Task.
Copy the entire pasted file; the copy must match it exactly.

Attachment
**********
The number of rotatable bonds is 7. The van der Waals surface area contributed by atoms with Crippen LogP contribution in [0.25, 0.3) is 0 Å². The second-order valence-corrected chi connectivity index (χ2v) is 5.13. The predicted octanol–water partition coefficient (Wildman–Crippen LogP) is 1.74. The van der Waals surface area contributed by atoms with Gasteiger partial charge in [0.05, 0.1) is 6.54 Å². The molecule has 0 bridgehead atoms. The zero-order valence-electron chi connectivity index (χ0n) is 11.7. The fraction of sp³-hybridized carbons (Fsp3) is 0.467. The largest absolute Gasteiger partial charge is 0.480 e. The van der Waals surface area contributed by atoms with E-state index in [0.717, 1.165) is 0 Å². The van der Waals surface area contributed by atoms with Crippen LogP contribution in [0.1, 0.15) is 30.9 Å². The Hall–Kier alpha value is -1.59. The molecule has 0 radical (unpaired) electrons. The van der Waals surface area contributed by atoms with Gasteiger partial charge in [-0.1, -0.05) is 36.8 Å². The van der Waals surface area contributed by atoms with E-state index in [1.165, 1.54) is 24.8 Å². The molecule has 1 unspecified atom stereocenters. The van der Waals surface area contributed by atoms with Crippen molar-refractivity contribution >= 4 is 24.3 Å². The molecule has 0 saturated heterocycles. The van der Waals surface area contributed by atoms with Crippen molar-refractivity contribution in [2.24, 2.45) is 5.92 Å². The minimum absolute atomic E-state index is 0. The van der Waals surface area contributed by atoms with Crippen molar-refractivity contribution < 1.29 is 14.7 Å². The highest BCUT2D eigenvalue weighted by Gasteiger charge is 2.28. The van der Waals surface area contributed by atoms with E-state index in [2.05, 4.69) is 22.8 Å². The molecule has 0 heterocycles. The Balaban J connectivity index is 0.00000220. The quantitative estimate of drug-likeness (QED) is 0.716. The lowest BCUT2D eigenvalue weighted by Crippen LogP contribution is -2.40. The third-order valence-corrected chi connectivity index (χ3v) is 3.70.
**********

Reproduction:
The number of rotatable bonds is 7. The van der Waals surface area contributed by atoms with Crippen LogP contribution in [0.25, 0.3) is 0 Å². The second-order valence-corrected chi connectivity index (χ2v) is 5.13. The predicted octanol–water partition coefficient (Wildman–Crippen LogP) is 1.74. The van der Waals surface area contributed by atoms with Gasteiger partial charge in [0.05, 0.1) is 6.54 Å². The molecule has 0 bridgehead atoms. The zero-order valence-electron chi connectivity index (χ0n) is 11.7. The fraction of sp³-hybridized carbons (Fsp3) is 0.467. The largest absolute Gasteiger partial charge is 0.480 e. The van der Waals surface area contributed by atoms with E-state index in [0.717, 1.165) is 0 Å². The van der Waals surface area contributed by atoms with Crippen LogP contribution in [0.1, 0.15) is 30.9 Å². The Hall–Kier alpha value is -1.59. The molecule has 0 radical (unpaired) electrons. The van der Waals surface area contributed by atoms with Gasteiger partial charge in [-0.1, -0.05) is 36.8 Å². The van der Waals surface area contributed by atoms with E-state index in [1.165, 1.54) is 24.8 Å². The molecule has 1 unspecified atom stereocenters. The van der Waals surface area contributed by atoms with Crippen molar-refractivity contribution >= 4 is 24.3 Å². The molecule has 0 saturated heterocycles. The van der Waals surface area contributed by atoms with Crippen molar-refractivity contribution in [2.24, 2.45) is 5.92 Å². The minimum absolute atomic E-state index is 0. The van der Waals surface area contributed by atoms with Crippen molar-refractivity contribution < 1.29 is 14.7 Å². The highest BCUT2D eigenvalue weighted by Gasteiger charge is 2.28. The van der Waals surface area contributed by atoms with E-state index in [2.05, 4.69) is 22.8 Å². The molecule has 0 heterocycles. The Balaban J connectivity index is 0.00000220. The quantitative estimate of drug-likeness (QED) is 0.716. The lowest BCUT2D eigenvalue weighted by Crippen LogP contribution is -2.40. The third-order valence-corrected chi connectivity index (χ3v) is 3.70.